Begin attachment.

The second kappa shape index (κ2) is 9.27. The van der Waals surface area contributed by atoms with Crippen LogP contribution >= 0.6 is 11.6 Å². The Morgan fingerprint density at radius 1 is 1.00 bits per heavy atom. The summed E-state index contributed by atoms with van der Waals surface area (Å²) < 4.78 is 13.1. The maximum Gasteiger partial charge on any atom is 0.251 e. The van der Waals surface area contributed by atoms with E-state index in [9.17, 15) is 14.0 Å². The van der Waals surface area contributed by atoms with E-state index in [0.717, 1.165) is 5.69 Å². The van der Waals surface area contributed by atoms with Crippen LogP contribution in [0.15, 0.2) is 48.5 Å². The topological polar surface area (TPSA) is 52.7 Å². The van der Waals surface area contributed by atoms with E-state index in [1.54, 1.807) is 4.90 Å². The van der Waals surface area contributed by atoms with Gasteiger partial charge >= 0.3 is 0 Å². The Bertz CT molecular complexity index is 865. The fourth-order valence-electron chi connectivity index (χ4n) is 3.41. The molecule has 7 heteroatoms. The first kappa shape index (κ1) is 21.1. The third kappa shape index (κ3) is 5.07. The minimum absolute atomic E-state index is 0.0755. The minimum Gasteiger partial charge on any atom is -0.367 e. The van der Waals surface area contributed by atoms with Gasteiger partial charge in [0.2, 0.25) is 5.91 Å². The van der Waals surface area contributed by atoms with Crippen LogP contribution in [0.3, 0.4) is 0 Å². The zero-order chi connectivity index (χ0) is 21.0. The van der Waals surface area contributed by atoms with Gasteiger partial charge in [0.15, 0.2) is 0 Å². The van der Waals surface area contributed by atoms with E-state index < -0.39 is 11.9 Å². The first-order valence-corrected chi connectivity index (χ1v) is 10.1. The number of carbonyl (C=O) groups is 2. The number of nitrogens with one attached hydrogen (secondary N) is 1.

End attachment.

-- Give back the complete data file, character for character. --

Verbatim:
The second kappa shape index (κ2) is 9.27. The van der Waals surface area contributed by atoms with Crippen LogP contribution >= 0.6 is 11.6 Å². The Morgan fingerprint density at radius 1 is 1.00 bits per heavy atom. The summed E-state index contributed by atoms with van der Waals surface area (Å²) < 4.78 is 13.1. The maximum Gasteiger partial charge on any atom is 0.251 e. The van der Waals surface area contributed by atoms with E-state index in [9.17, 15) is 14.0 Å². The van der Waals surface area contributed by atoms with E-state index in [0.717, 1.165) is 5.69 Å². The van der Waals surface area contributed by atoms with Crippen LogP contribution in [0.15, 0.2) is 48.5 Å². The topological polar surface area (TPSA) is 52.7 Å². The van der Waals surface area contributed by atoms with E-state index in [1.54, 1.807) is 4.90 Å². The van der Waals surface area contributed by atoms with Gasteiger partial charge >= 0.3 is 0 Å². The Bertz CT molecular complexity index is 865. The fourth-order valence-electron chi connectivity index (χ4n) is 3.41. The molecule has 7 heteroatoms. The first kappa shape index (κ1) is 21.1. The third kappa shape index (κ3) is 5.07. The minimum absolute atomic E-state index is 0.0755. The minimum Gasteiger partial charge on any atom is -0.367 e. The van der Waals surface area contributed by atoms with Gasteiger partial charge in [0.2, 0.25) is 5.91 Å². The van der Waals surface area contributed by atoms with Crippen LogP contribution in [0.3, 0.4) is 0 Å². The zero-order chi connectivity index (χ0) is 21.0. The van der Waals surface area contributed by atoms with Gasteiger partial charge in [0.15, 0.2) is 0 Å². The van der Waals surface area contributed by atoms with E-state index < -0.39 is 11.9 Å². The first-order valence-corrected chi connectivity index (χ1v) is 10.1. The number of carbonyl (C=O) groups is 2. The number of nitrogens with one attached hydrogen (secondary N) is 1.